Don't miss the final installment of our epic saga, in which we play outside some more.  I promise it's more interesting than it sounds.


Summer 2011: An Epic Saga -- Episode 3, The Mighty Chetco

After California, we had had enough of sleeping indoors (in beds, even!).  So we spent a week camping on the Chetco River in Brookings with Jay and Joann et al.  This river was my second home growing up, and it came with a whole second family, even.  It had been far too long since the last time I saw them all.  Here's my Uncle Jay (he's a logger; can you tell?), building a nice little fire for us:
While Max was cutting wood for Jay, he found a big fat grub.  "Gross," I said.  "Get rid of it."  But Max had a better idea:  "Take a picture of it in my mouth." 
*click*  "hold it... hooooold it... almost got it... sorry, camera turned off; hang on... one more... hoooold it..." 

The fire was a bit hot for roasting marshmallows, but Max is what you might call a problem solver.  Or a marshmallow addict.  
Anything for a fix.

We spent most of our time bathing in the sun and the river and hanging out with whichever Petersons happened to show up on any given day.  Phil turned into a giddy little child with all the water dogs around.  He fit right in with Kash and Jayce, Ash's adorably well-behaved boys.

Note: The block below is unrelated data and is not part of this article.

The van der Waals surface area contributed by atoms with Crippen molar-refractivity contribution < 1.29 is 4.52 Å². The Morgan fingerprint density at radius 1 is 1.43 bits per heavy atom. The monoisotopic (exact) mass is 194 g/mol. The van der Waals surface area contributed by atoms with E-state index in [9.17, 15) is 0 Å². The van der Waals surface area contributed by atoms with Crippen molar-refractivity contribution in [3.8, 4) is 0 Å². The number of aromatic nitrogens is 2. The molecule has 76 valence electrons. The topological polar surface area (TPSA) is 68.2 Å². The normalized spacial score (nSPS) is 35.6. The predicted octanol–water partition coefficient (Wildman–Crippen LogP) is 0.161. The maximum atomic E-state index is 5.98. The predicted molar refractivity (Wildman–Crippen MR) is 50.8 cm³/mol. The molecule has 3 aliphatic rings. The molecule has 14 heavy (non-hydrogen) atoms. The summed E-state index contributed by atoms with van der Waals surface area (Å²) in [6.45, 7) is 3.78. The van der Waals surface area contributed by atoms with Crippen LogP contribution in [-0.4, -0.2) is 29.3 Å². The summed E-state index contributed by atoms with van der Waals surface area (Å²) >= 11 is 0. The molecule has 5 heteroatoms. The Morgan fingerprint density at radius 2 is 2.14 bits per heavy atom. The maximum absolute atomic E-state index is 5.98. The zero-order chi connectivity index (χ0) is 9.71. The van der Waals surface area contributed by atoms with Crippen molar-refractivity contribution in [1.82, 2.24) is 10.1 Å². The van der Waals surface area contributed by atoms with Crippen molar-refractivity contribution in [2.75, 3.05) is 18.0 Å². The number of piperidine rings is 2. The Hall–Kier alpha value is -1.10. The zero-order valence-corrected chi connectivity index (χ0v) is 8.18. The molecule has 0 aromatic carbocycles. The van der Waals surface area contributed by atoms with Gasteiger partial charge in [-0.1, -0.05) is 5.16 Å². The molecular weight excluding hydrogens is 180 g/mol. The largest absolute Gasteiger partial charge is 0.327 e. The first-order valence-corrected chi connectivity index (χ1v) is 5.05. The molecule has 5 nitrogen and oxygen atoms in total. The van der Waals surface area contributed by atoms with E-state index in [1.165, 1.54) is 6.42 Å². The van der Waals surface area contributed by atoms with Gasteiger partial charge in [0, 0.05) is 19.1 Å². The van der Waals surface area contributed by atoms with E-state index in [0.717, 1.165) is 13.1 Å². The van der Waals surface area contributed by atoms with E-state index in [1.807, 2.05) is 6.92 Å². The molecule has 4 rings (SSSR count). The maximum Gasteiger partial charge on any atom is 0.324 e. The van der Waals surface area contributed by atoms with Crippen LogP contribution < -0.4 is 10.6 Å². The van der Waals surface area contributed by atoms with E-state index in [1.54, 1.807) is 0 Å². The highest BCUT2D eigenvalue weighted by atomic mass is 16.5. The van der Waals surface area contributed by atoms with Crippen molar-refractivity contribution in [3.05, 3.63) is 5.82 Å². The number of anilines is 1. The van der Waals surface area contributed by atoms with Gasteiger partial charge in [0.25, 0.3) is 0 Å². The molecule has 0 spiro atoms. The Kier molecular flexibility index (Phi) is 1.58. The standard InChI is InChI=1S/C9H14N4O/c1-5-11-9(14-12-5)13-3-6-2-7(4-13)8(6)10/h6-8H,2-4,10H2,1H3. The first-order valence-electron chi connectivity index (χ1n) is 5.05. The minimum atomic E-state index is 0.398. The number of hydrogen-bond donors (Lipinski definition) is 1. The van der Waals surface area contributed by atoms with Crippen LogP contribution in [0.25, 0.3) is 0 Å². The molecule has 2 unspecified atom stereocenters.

True to form and name, River Granny spent quite a bit of time upriver with us.  I love her.

We also caught up with Dave and Erin again and did some more pickin' and singin'.  They even fed us tacos!  They are just so best.  How best are they?  So.

Uncle David gave Phil a nice guitar to replace the temporary beater I had given him a couple birthdays ago.  See?  So best.
I love this guy.

We popped back into California a couple times to see my gramma and Eden.  We didn't do anything particularly special with them, so there aren't any pictures.  They were busy making costumes and rehearsing for a play.  But they're special, anyway.  We wandered around on the beach by Gramma's house and saw a bunch of seals and pelicans and snakes.
Fat, lazy, smelly.  And adorable.

The ocean!  I love that.

A snake!  Phil loves that.

My Aunt Sue also favored us with a concert.  She gave me one of her beautiful guitars a few years ago and inspired me to sing and play.  If I ever learn as many songs as she knows, I'll feel like I did something with my life.

Notice how I look really tan next to Max (also notice our huge biceps) but really pasty next to my mom.  

I needed more sun to dethrone my mom as the reigning queen of melanin.  Luckily, our next adventure involved prolonged exposure to the mean Idaho sun.  Did we conquer the Salmon River, or did it conquer us?  Don't miss the next episode of our summer saga, in which you will find out that we conquered it.  Obviously.